Yoga is a practice of cleansing ourselves body, mind, and spirit, every single day, so that we can show up in the world without reactivity, in our center, and coming from total love and joy. This is the type of enlightenment that we are working towards. – Seane Corn
If you are only working for your own benefit on your mat, you are not practicing yoga. You are doing Indian calisthenics. – Kelly Morris
My first official yoga class – I had done a bit of yoga at home previously – was October 14th, 2007. It was a Moderate class taught by a wonderful woman named Kirstii. My best friend had been badgering me for a few weeks to get me into a class there. “You’ll LOVE it,” she said over numerous emails. “I swear, we can start going to gentle classes and then the other ones once we get used to it. I swear you’ll love it.”
From the first class, I was completely hooked. I loved how it made me feel like I was back in the dance classes I loved as a kid, and how it made me feel completely calm at the end. I came home and decided that once a week, by hook or by crook, I would go to a yoga class. I wasn’t necessarily into it as a spiritual path, but it seemed like a great workout.
My last yoga class before I left for New York was February 18th, 2009. I didn’t return to the mat until the following year, when Connie, sensing I needed an outlet and something that would give me hope, recommended that I try applying for a desk job at our home studio. I would work for four hours a week checking in yoga people and cleaning up the studio, and in exchange I would get unlimited free yoga. It’s the best thing I’ve ever done for myself, and it completely changed my life. Three years later, I practice vinyasa yoga 3-4 days a week and have a consistent meditation practice.n
Obviously at this point, I look at yoga as much more than just a workout.
I cannot stress enough the positive effects that yoga has had on my entire life. I have some thoughts on yoga as a spiritual path that have come from a few years of seriously intense practice (with no plans to go into yoga teacher training…it’s goddamn expensive), and I thought I’d share them with you in case you were thinking about going into yoga but feeling intimidated or worried about it in any way.
Go to a studio first. I STRONGLY recommend going to a studio for a good deal of your practice if you can. Yoga teachers are there to help you with body adjustment, encouragement, and sometimes a temple massage if you’re lucky. My ‘home’ studio will always be Samadhi Yoga Studio in Manchester, CT, because it’s filled with regular, wonderful people doing yoga and it’s not intimidating at all. That being said, most teachers will tell you that a solid home practice is a true testament to how seriously you take your yoga. Currently I practice entirely at home because it saves me a heck of a lot of money (I am a poor, poor teacher in between masters and doctoral degrees, I spend money on my car and caffeine) and I am confident enough in the safety of my practice to take it to my home mat. I also have all of the necessary props – blocks, a strap, and a mat. Note: it took me legitimately 4+ years to get to the point that I felt like I could do a full vinyasa yoga class at home without killing myself, so seriously go to a studio first and take all of the classes/workshops you can. Trust me, if I could I’d go to more studio classes!
If you didn’t like a type of yoga class, go to another one. And another one. Go until you find a style that works. I’ve tried several different types of yoga and have come to the realization that my jam is lightly heated vinyasa with grounding elements. There are several types that I appreciate as a part of yoga but weren’t exactly my jam. For example, Ashtanga, while an incredible spiritual path for extremely disciplined types, just exacerbated my anxiety – which we have already discussed can be a problem for me. Plus, it made my controlling tendencies even more pronounced and I felt like a nasty Type-A jerk when I was doing it. On the contrary, the vinyasa practice inspires me to be spontaneous, relaxed, open, and receptive to the changes that life can throw at you. But I prefer a slower, more controlled flow in those sorts of classes; I do NOT like the type of vinyasa yoga that feels like you’re in a bootcamp on acid, but if that’s your flavor go for it.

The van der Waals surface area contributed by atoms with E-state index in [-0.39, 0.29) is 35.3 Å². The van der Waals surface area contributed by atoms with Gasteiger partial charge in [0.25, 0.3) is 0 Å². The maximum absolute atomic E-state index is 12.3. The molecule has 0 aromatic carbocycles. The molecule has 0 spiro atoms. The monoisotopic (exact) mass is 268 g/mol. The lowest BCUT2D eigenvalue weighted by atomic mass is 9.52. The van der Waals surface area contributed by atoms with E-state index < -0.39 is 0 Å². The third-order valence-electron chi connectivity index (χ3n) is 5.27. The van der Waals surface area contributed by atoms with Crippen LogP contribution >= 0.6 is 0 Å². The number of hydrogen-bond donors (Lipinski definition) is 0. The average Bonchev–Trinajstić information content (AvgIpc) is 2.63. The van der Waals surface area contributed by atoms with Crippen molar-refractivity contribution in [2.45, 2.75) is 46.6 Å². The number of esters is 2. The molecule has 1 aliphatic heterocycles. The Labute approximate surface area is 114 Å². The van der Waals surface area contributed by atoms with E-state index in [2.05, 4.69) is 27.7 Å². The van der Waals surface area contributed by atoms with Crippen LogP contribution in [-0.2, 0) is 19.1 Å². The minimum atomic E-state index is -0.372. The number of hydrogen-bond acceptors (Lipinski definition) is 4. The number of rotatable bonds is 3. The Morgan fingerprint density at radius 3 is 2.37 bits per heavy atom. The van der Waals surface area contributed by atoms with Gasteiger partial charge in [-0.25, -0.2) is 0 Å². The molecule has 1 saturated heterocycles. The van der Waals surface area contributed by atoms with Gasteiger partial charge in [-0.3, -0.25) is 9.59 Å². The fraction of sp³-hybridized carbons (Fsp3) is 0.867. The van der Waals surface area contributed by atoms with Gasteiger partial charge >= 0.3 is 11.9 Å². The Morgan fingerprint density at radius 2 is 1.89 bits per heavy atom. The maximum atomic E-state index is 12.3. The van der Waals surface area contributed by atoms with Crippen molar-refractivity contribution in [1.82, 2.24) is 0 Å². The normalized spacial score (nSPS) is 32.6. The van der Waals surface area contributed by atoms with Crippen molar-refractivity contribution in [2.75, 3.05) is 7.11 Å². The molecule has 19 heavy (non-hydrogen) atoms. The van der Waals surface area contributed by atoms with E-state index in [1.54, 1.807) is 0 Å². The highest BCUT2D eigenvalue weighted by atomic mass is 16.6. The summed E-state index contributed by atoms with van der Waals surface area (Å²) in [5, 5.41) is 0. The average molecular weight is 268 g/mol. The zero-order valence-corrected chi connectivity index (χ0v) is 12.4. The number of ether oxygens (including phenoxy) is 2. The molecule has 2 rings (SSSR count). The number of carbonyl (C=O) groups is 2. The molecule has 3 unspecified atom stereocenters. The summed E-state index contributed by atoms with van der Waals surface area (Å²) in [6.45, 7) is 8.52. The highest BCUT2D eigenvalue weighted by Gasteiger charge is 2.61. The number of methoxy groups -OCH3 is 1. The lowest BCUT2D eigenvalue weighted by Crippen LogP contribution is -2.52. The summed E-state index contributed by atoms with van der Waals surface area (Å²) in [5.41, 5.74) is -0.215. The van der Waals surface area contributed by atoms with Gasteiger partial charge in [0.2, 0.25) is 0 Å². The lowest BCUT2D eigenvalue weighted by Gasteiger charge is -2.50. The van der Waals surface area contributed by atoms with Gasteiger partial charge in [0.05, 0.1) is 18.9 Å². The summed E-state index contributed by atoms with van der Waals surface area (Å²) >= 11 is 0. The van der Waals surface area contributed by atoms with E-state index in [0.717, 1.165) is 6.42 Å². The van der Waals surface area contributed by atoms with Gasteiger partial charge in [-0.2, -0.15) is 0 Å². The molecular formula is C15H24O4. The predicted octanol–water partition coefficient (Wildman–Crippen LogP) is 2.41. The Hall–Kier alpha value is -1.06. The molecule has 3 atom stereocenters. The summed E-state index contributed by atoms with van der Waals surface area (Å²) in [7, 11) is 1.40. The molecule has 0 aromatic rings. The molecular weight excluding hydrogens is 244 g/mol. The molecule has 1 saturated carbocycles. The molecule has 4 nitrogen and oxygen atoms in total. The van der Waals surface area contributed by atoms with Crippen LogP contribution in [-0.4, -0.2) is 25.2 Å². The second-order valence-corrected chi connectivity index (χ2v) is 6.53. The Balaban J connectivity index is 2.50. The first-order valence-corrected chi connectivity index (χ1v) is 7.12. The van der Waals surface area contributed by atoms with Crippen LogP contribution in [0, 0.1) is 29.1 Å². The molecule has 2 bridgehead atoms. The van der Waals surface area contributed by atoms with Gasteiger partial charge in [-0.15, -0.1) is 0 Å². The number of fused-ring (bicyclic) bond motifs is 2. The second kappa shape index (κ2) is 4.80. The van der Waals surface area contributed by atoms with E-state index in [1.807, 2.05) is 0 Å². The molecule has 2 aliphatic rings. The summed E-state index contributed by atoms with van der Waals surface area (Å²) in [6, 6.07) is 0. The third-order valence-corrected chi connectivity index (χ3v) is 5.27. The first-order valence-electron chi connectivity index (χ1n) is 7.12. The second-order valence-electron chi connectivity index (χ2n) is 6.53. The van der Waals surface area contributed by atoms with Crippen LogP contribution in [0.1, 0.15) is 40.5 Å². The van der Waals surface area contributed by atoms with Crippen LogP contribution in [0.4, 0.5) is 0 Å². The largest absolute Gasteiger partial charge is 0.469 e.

You’ll start wanting to take care of yourself. I don’t like overexercising, eating shitty food all the time, or pushing myself too hard when I’m doing a consistent yoga practice. I don’t go more than three days without it in my life or else I get the impulse to do/say/eat bad things.
You’ll start wanting to eat healthy…ish. One of my teachers said “Whatever you drink or eat or think will show up on your mat the next day” and it is entirely correct. If I’ve been boozing or accidentally eating gluten, I turn into a bomb of awful on my mat. So yoga has inspired me to stick to my gluten free diet and stay away from a lot of meat/dairy products. I attempted to go fully vegan a few years ago and my body was not happy. Plus, it made my restrictive tendencies throw a damn party and the first rule in the 8-limbed path of yoga is ahimsa, the act of nonharming. It has to start with yourself. So if you feel that eating meat is treating yourself better, you go eat that meat. But maybe eat some broccoli with it?
Don’t worry if you can’t do the advanced poses. They aren’t the point of yoga. I’ve been practicing for six years and I am just NOW getting into the difficult poses, but some of the ones that require deep back bends, or deep opening in the hips, my body will simply not do. I used to be obese, and the pressure that extra weight created on my hips/back/knees have caused them to splay in ways that yoga can’t fix. I used to get incredibly frustrated that the really beautiful advanced poses would never be part of my practice. But after a few years I began to understand that the poses are really not the point of yoga. After all, if there’s no intention behind them aside from the aesthetic, you’re just doing another workout. The point of yoga is to better your life and create inner transcendent peace, and to live your life with self-realized, self-inquired clarity. If you can reach that height without ever having put your legs behind your head, you’re doing yoga correctly.